References

Akkerman, S., Van den Bossche, P., Admiraal, W., Gijselaers, W., Segers, M., Simons, R.-J., Kirschnerd, P. (2007, February). Reconsidering group cognition: From conceptual confusion to a boundary area between cognitive and socio-cultural perspectives? Educational Research Review, 2, 39-63.
Brafman, O., & Beckstrom, R. A. (2006). The starfish and the spider: The unstoppable power of leaderless organizations. New York: Portfolio (Penguin Group).

Fisher, W. P., Jr. (2002, Spring). “The Mystery of Capital” and the human sciences. Rasch Measurement Transactions, 15(4), 854 [http://www.rasch.org/rmt/rmt154j.htm].

Fisher, W. P., Jr. (2004, October). Meaning and method in the social sciences. Human Studies: A Journal for Philosophy and the Social Sciences, 27(4), 429-54.

Fisher, W. P., Jr. (2006). Meaningfulness, sufficiency, invariance, and conjoint additivity. Rasch Measurement Transactions, 20(1), 1053 [http://www.rasch.org/rmt/rmt201.htm].

Fisher, W. P., Jr. (2009, November). Invariance and traceability for measures of human, social, and natural capital: Theory and application. Measurement (Elsevier), 42(9), 1278-1287.

Fisher, W. P., Jr. (2010a). Bringing human, social, and natural capital to life: Practical consequences and opportunities. Journal of Applied Measurement, 11, in press [http://www.livingcapitalmetrics.com/images/BringingHSN_FisherARMII.pdf].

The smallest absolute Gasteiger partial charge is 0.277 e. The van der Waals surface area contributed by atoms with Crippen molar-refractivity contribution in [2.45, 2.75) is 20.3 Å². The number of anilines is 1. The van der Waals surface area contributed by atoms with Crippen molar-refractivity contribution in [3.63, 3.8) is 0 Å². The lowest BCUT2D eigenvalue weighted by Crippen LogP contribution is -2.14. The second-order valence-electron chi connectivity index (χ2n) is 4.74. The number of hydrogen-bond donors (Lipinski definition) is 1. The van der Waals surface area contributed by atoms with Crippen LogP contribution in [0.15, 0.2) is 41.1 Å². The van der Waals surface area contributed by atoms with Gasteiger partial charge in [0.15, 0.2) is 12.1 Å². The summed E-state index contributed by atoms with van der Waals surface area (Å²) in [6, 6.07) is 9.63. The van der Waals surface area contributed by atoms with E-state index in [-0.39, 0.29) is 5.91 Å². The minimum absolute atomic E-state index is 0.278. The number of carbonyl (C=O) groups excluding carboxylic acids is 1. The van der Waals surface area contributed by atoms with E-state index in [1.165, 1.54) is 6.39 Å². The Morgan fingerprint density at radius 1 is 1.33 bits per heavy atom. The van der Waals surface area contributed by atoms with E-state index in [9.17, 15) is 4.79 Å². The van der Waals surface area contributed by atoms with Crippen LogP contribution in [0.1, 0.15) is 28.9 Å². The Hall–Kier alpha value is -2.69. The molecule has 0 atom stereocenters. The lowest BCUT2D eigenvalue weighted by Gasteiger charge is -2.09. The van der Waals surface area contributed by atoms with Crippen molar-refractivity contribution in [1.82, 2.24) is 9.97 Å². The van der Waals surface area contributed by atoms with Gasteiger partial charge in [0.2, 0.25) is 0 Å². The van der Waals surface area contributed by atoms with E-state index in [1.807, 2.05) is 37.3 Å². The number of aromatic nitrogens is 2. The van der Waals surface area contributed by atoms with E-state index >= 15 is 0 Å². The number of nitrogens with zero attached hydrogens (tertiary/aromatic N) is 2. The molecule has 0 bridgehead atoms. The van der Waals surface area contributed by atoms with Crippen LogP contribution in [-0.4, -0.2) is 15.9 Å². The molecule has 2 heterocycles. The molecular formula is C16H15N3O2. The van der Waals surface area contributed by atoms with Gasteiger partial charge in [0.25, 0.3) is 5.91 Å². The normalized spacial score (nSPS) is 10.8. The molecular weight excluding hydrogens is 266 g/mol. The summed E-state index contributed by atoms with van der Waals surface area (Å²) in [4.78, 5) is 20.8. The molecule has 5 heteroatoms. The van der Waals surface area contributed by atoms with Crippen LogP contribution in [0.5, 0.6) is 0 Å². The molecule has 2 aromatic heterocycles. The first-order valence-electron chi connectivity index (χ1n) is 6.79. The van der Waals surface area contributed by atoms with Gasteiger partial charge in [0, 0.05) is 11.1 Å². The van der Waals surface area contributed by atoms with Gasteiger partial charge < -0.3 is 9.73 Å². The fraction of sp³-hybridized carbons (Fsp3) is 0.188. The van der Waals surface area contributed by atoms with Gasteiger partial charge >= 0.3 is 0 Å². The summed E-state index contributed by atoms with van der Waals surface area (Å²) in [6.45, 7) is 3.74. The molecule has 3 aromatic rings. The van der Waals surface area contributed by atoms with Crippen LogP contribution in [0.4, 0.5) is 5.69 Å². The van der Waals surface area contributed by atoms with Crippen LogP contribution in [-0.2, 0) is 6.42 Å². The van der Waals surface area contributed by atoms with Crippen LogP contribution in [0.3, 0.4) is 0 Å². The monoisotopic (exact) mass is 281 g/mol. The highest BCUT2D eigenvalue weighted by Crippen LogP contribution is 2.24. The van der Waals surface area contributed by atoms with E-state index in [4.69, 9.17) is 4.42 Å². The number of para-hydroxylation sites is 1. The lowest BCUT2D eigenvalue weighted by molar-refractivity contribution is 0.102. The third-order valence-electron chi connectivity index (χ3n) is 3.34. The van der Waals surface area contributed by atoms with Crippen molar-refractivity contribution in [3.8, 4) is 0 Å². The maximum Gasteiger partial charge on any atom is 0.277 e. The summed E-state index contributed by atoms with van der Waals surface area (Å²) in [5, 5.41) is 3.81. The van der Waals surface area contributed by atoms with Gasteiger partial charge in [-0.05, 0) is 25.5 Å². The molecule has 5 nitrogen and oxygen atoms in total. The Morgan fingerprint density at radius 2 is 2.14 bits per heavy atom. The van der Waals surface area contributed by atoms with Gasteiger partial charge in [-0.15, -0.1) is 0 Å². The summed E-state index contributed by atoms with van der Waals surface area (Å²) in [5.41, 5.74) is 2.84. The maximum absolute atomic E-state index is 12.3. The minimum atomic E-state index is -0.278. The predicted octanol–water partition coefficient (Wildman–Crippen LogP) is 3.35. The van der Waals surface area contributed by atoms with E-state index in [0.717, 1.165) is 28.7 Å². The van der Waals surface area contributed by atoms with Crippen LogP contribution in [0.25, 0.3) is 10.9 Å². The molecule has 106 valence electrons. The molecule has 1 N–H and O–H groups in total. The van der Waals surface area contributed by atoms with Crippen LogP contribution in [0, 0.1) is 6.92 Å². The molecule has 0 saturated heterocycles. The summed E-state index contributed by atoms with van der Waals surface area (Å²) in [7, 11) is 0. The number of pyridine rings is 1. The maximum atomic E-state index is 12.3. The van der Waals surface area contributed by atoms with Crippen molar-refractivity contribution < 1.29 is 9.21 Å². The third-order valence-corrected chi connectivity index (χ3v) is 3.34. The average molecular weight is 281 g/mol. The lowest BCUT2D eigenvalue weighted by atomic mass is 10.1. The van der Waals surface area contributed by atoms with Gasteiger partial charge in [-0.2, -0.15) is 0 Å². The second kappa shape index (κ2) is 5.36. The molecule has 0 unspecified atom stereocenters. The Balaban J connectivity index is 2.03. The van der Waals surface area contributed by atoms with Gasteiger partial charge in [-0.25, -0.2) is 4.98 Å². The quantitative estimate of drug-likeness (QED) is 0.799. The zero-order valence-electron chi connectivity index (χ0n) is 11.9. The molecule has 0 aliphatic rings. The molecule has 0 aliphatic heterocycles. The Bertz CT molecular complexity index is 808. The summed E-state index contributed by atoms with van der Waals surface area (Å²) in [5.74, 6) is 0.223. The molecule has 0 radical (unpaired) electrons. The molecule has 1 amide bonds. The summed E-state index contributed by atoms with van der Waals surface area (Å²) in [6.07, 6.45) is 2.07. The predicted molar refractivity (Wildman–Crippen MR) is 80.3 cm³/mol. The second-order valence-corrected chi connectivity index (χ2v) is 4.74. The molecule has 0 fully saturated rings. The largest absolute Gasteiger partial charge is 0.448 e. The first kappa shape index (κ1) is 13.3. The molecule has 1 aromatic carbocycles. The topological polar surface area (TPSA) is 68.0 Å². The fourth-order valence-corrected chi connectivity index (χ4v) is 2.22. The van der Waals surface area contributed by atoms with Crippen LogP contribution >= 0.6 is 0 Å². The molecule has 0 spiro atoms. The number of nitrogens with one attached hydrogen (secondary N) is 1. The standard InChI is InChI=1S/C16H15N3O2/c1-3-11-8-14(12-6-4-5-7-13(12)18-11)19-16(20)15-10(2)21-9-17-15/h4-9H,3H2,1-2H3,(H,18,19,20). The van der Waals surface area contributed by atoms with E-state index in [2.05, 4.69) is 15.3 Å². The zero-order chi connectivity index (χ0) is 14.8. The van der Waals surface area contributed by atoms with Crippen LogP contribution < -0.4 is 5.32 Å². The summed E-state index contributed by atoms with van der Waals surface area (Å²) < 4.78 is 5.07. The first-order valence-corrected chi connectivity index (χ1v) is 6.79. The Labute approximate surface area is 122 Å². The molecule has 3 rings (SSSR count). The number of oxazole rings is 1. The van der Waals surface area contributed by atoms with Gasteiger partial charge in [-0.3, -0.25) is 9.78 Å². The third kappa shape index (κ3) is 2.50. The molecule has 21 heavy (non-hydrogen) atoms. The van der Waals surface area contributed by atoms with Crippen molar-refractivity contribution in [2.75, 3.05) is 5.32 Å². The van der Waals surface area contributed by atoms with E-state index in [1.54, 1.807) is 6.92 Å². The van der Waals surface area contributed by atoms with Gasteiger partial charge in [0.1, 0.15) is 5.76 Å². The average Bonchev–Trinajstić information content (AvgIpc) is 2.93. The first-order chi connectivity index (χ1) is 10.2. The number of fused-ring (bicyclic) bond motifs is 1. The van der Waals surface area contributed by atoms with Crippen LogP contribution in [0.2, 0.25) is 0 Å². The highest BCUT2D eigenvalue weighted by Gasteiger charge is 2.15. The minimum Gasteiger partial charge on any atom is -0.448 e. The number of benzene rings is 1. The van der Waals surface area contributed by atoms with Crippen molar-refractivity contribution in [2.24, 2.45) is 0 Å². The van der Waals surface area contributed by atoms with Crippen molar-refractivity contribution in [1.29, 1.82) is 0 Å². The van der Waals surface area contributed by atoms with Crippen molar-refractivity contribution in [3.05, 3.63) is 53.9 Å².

Fisher, W. P., Jr. (2010)b. Reducible or irreducible? Mathematical reasoning and the ontological method. Journal of Applied Measurement, 11, in press.

von Hayek, F. A. (1988). The fatal conceit: The errors of socialism (W. W. Bartley, III, Ed.) (Vol. I). The Collected Works of F. A. Hayek. Chicago: University of Chicago Press.

von Hayek, F. A. (1994/1944). The road to serfdom (Fiftieth Anniversary Edition; Introduction by Milton Friedman). Chicago: University of Chicago Press.

Heelan, P. A. (1983, June). Natural science as a hermeneutic of instrumentation. Philosophy of Science, 50, 181-204.

Heelan, P. A. (2001). The lifeworld and scientific interpretation. In S. K. Toombs (Ed.), Handbook of phenomenology and medicine (pp. 47-66). Chicago: University of Chicago Press.

Ihde, D., & Selinger, E. (Eds.). (2003). Chasing technoscience: Matrix for materiality. (Indiana Series in Philosophy of Technology). Bloomington, Indiana: Indiana University Press.
Latour, B. (1987). Science in action: How to follow scientists and engineers through society. New York: Cambridge University Press.

Latour, B. (1995). Cogito ergo sumus! Or psychology swept inside out by the fresh air of the upper deck: Review of Hutchins’ Cognition in the Wild, MIT Press, 1995. Mind, Culture, and Activity: An International Journal, 3(192), 54-63.

Magnus, P. D. (2007). Distributed cognition and the task of science. Social Studies of Science, 37(2), 297-310.

Mandel, J. (1978, December). Interlaboratory testing. ASTM Standardization News, 6, 11-12.

Ricoeur, P. (1981). Hermeneutics and the human sciences: Essays on language, action and interpretation (J. B. Thompson, Ed. & Trans). Cambridge, England: Cambridge University Press.

Surowiecki, J. (2004). The wisdom of crowds: Why the many are smarter than the few and how collective wisdom shapes business, economies, societies and nations. New York: Doubleday.